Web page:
Harrisburg briefly took on the feel of Madison Tuesday afternoon when anti-drilling protesters staged a sit-in outside Pennsylvania Gov. Tom Corbett’s office. Chants of “Corbett’s a coward!” and “Open the door!” rang out, as filmmaker Josh Fox and other environmental advocates unsuccessfully tried to schedule a meeting with the governor.
Fox, whose Academy Award-nominated documentary “Gasland” has become a rallying point for drilling opponents, told reporters he’s been trying to meet with Corbett for months.
“We have sent letters. We have sent emails. We have sent phone calls. We have sent letters on behalf of huge numbers of people. We have never received a response,” he said.
Fox and the other protesters made their way to Corbett’s office after a noon rally in the Capitol rotunda organized by environmental groups Clean Water Action, PennEnvironment and the Sierra Club.
Myron Arnowitt, Clean Water Action’s western Pennsylvania director, said he’s frustrated. “Drilling has been going on in Pennsylvania for almost four years now. And what has our state legislature done? They have done nothing. Nothing,” he said. “The problem keeps getting bigger and bigger. They keep drilling more wells. They keep having more blowouts. They keep contaminating more rivers.”
Arnowitt and other speakers called for a moratorium on drilling–a politically unlikely action the rally’s crowd clearly endorsed. When Democratic Sen. Daylin Leach voiced support for a severance tax, he was drowned out by calls for a full ban on drilling.
When the rally ended, many visited lawmakers’ offices to personally lobby for stricter regulations. Fox and several dozen other activists headed to the Capitol’s executive wing.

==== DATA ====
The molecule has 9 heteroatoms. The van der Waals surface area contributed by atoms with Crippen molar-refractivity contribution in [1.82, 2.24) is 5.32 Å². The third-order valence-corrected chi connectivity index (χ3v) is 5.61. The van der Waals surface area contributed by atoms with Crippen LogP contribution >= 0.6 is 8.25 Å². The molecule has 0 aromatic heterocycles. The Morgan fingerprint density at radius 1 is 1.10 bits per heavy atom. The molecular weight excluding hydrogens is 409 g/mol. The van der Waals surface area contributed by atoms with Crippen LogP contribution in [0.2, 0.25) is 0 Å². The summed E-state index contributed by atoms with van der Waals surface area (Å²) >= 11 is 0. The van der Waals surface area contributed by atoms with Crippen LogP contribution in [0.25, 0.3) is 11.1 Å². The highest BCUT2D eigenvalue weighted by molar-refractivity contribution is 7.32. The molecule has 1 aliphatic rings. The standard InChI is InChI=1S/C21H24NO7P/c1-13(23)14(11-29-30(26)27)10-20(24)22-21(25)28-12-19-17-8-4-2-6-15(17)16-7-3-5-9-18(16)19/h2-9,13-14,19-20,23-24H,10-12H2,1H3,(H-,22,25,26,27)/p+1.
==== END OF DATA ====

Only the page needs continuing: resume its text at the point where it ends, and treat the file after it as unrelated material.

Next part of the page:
“We were stopped at the door. We were told to call. I called several times,” Fox explained. “We had a few entertaining conversations about why they wouldn’t just come to the door and speak to us. I was sent to the scheduling person, who hung up on me. We are demanding that we have an appointment with Gov. Tom Corbett to discuss what’s happening in Pennsylvania as a result of the gas drilling.”
Video shot by Roxbury News shows Fox and other organizers were less than polite about their request. “Are you telling me…that only certain people have the authority to open doors,” he asked a Corbett staffer on the phone. Fox then pretended to be a member of the Marcellus Shale Coalition, as other protesters yelled and waved money in the air.
Regardless of their tactics, the environmental advocates aren’t alone in the frustration. Two weeks ago, a group of disabled people picketed Corbett’s office, after their attempts to set up a meeting about the budget were been repeatedly ignored.
Many members of the press have had similar experiences. Corbett’s spokesman, Kevin Harley, ignored repeated requests for comment on this story, and hasn’t returned a call from this reporter since Feb. 22.
Corbett was in Harrisburg Tuesday. He gave an off-the-record talk to a group organized by Republican strategist Charlie Gerow in the morning, and his black SUV was parked in front of the Capitol for most of the day. Corbett headed to Washington, D.C., Tuesday evening to attend a state dinner at the White House.
The anti-drilling activists have vowed to return to Harrisburg July 20. They say they’ll spend all day–and all night–at the Capitol, if they don’t get a meeting.